Hval recently told The Ringer, “One thing I’m really enjoying about becoming older is just realizing you’re very small and insignificant. And there’s great potential in that.” Hval has built a career out of finding subversion even in life’s commonalities, and on The Practice of Love she forays into uncharted territory (both in genre and thematic content) to find it: She decided to produce an electronic album about love. This is a far cry from albums inspired by Virginia Woolf’s Orlando and Norwegian death metal. ’90s trance synths and trip-hop breakbeats slither through much of the album’s first half, including highlight single “High Alice,” that read as alluring in an unattainable way—it’s like hearing the song just outside your first rave, wondering if you’ve matured enough to truly abandon your inhibition. Her attention to the timeless subject of love is from the rave’s dim-lit corner; Hval has always excelled in specificity, making the album more about the circumstances surrounding love’s existence. The album’s latter half manifests as conversation between Hval and her various, recurring guest artists. On “The Practice of Love,” Vivian Wang reads aloud a diatribe written by Hval on the word “love” to a listener: “I hate “love” in my own language. It contains the entire word “honesty” inside it, which makes it sound religious, protestant, hierarchic, purified.” Layered atop it is a discussion between Hval and Laura Jean about child birth, abortion, and the responsibilities of humans to create life. The song somehow encapsulates all forms of love in one—the beginning, end, and the hidden, biological field that connects all humans. —Austin Jones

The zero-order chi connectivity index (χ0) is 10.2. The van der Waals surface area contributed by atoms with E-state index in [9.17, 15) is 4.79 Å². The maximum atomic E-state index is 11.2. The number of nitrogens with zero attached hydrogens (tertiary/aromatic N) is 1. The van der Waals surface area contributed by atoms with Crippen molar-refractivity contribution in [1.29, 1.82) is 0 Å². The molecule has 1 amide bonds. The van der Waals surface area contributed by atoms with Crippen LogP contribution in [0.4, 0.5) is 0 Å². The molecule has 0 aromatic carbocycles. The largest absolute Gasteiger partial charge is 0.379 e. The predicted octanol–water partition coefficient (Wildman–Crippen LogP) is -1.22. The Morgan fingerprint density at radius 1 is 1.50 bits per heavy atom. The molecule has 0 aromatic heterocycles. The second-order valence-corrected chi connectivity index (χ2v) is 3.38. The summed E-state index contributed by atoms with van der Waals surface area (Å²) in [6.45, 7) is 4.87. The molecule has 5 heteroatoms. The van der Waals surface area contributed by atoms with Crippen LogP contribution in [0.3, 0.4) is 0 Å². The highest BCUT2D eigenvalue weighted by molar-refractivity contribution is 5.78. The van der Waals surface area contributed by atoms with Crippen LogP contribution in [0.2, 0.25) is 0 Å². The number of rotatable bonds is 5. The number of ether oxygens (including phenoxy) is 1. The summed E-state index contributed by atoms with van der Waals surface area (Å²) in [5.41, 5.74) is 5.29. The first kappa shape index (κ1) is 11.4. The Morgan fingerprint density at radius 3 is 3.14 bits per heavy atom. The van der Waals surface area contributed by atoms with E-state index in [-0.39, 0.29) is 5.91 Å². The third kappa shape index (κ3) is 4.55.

Every moment of Agora’s four tracks is precise, a build-up for a climax that arrives unexpected and earned. Using minimal equipment, the album is isolating and afraid, which is where it truly shines—its lack of courage and its fear of the world unravel into a revelatory narrative of loneliness and quietude. “In My Room,” the first track, has a fascination with the outside world, signaled by a twinkling synth buried deep beneath droning guitar. Once that synth comes to the front, the drone becomes void-like, oppressive—it opens a fissure into an agoraphobic sonic landscape, and leaves us with fearful wonder. The guitar on “Rainfall,” conversely, seems to knock as it vies for attention, trapped in fuzz and columns of impenetrable synth. Its inventive use of its few pieces mark Agora as a masterwork of space, sounding wide as a moon’s crater even when relying on the domestic sounds of TV static. —Austin Jones